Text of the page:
The villages not only provide us food. They are the pillars of our bio-diversity systems. They are the regional lungs of oxygen that balance, restore and renew the ozone layer above Sri Lanka. Villages that border forests have an important role in coexistence and the protection of wildlife, including our magnificent elephants and leopards. How many can say they are a nemophilist (a person who loves the forest, its beauty and solitude)? Our forest cover must be increased which in turn augments some villages. The Japanese have appreciated sunlight so much that they coined a word komorebi – the beauty of sunlight filtering through trees.

Villages are deeply connected to tourism in Sri Lanka. Where do tourists spend majority of a holiday? Except for the first and last day (to the Airport) of their visit the entire stay is spent touring our villages. So over the decades our villages laden with culture, history, religious tradition, ayurveda, ancient handicrafts, dance forms and multi-ethnic cuisine are the primary showcase of Sri Lankan tourism. Be it the Kandyan hills, the rice fields of Polonnaruwa, the citadels of Anuradhapura, the magnificent kovils of Jaffna, the blissful beaches of Matara or the salubrious tea plantations in Nuwara Eliya – all of these are village landscapes. There was a surge in eco-tourism a decade ago. On a long train journey to any part of the island, we enjoy the natural undisturbed landscapes. The present global trend is agro-tourism, where families (mainly domestic tourists) visit large farms and cultivations and stay on site, learning about all the activities. The menu is made mainly from all the harvested products on site. Does this not accentuate the importance of sustainability and protecting the village network?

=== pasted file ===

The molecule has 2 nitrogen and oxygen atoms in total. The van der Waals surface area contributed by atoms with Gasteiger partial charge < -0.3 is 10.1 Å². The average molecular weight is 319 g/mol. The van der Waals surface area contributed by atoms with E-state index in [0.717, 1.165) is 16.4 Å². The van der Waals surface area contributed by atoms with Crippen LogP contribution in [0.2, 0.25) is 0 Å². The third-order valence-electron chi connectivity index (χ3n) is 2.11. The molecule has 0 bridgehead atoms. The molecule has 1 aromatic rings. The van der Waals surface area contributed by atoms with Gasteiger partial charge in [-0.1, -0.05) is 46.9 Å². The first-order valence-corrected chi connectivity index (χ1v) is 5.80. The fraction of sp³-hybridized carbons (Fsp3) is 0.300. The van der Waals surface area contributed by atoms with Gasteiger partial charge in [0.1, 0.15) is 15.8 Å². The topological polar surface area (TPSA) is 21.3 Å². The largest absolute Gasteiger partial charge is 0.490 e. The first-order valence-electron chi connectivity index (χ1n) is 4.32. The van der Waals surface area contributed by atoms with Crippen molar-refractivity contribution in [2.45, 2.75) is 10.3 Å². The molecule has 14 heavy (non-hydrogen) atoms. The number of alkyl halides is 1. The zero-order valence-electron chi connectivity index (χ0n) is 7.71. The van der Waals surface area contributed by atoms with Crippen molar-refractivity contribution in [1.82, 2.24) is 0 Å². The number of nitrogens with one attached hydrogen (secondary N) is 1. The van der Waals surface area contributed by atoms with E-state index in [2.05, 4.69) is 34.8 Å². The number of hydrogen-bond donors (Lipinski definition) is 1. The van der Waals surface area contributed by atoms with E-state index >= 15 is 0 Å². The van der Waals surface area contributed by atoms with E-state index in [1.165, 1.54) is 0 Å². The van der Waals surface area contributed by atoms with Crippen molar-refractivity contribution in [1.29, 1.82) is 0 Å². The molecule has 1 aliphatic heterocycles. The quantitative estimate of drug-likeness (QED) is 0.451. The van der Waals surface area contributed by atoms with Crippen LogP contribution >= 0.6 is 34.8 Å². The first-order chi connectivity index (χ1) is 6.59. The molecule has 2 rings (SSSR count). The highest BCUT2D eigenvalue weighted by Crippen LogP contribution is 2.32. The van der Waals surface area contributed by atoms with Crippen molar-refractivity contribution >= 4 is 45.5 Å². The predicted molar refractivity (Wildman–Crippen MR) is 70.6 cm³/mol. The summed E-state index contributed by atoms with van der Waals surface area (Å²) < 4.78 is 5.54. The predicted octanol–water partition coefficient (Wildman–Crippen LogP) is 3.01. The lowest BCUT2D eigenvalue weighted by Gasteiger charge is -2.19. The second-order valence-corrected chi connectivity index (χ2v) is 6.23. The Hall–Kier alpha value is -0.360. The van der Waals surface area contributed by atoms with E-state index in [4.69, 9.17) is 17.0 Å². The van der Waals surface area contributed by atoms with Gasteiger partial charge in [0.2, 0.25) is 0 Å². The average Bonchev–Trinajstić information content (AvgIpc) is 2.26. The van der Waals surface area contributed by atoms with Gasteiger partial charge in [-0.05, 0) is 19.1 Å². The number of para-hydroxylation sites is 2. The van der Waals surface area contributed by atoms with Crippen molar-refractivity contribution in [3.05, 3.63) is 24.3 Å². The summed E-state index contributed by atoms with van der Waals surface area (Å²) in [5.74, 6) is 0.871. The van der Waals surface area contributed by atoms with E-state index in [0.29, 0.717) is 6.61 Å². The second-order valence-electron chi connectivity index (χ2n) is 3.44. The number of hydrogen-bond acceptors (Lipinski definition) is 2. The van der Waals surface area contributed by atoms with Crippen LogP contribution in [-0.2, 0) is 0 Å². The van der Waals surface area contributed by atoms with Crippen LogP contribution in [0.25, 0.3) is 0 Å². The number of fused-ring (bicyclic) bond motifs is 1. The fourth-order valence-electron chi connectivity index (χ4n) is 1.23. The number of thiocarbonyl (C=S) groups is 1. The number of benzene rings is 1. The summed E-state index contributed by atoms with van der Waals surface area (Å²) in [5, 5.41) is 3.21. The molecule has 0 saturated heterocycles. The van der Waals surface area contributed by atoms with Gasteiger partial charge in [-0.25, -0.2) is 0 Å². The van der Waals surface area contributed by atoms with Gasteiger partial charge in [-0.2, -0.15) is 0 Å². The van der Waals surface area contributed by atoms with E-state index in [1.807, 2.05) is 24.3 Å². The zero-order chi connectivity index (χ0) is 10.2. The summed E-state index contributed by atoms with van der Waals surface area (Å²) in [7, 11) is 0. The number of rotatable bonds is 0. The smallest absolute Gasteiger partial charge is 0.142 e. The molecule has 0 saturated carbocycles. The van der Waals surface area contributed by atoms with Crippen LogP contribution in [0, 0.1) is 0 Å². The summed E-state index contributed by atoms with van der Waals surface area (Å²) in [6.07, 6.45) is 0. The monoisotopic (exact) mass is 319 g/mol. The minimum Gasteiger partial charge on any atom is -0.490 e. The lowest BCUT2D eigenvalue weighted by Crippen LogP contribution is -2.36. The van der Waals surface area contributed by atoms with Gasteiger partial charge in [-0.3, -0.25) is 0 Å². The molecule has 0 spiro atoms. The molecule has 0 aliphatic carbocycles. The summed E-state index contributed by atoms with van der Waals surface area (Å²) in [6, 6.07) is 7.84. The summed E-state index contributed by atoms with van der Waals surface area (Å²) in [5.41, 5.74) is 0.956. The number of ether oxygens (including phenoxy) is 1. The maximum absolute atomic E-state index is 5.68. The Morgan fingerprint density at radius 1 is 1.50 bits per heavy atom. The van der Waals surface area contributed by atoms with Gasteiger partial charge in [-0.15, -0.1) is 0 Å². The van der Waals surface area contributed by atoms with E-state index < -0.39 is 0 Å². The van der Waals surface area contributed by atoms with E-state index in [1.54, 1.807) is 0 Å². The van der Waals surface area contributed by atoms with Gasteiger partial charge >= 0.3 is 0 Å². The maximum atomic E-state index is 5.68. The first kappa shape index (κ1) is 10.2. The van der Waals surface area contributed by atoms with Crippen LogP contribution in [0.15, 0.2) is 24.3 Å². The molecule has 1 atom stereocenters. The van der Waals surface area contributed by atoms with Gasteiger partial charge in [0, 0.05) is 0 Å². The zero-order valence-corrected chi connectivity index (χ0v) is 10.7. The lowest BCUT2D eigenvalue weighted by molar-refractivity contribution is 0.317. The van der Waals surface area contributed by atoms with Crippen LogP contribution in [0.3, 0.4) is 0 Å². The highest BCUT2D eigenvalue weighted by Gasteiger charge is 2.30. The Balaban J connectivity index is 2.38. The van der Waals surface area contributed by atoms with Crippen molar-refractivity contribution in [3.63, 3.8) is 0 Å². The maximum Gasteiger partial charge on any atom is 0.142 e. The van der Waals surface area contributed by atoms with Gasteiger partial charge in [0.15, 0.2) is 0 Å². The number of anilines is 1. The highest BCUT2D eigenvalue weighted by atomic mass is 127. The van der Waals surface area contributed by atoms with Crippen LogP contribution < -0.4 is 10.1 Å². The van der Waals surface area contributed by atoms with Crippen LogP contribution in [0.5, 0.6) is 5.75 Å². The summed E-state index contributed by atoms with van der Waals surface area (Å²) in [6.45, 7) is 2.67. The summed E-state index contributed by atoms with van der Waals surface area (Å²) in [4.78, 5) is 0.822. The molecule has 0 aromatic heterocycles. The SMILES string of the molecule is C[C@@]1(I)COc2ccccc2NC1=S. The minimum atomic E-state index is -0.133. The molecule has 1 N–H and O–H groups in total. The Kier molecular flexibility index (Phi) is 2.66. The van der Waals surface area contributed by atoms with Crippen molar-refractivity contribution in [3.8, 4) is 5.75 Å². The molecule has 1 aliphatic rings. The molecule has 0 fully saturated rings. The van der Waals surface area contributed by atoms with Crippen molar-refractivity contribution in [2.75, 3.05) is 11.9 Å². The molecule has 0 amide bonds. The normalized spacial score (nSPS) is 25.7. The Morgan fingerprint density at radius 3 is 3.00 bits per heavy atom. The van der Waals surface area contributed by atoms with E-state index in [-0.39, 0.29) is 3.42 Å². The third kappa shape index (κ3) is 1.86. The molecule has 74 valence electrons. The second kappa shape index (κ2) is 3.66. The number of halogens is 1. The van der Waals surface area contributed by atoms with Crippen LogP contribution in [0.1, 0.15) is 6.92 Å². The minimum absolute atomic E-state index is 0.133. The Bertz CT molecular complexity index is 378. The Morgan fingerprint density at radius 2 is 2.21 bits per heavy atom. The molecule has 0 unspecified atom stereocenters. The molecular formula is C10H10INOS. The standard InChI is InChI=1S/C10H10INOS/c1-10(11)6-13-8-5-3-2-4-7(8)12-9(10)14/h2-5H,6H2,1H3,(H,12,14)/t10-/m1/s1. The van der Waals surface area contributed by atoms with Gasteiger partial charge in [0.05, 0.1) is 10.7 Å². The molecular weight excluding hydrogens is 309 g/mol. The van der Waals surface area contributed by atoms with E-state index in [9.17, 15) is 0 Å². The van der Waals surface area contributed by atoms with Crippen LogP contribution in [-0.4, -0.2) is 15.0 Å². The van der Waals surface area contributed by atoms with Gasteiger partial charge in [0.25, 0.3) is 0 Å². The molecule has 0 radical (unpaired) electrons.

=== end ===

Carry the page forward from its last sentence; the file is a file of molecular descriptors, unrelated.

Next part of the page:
Most villagers buy their groceries in cloth bags or paper bags – no dramatic recycling. People cycle and pound their curry powder – they don’t rely on aerobics. The village lifestyle firmly incorporates the teaching of religious doctrines moderately, in a more pragmatic manner and neighbours truly know each other by name. A stronger sense of community is important as it enhances mental well being. Ethnic unity is a vital part of national security. Incidentally villages have a lesser crime rate with most crimes amounting to petty theft or a land dispute. Children must have the chance to rear a pet and know the value of a life, like it happens in the villages. It is an envied fact that rural people live healthier and longer than city people. The village diet is full of natural ingredients and devoid of artificial additions. Since last year more people are choosing to spend their retirement in their ancestral villages, especially those who still have a house. It is our duty not to pollute the village lifestyle, especially in a social and moral sense. Strategic development in any sphere must preserve the rural beauty and hold the community together. Our villages are the foundation of Sri Lanka. All these elements of village life must be kept alive for future generations.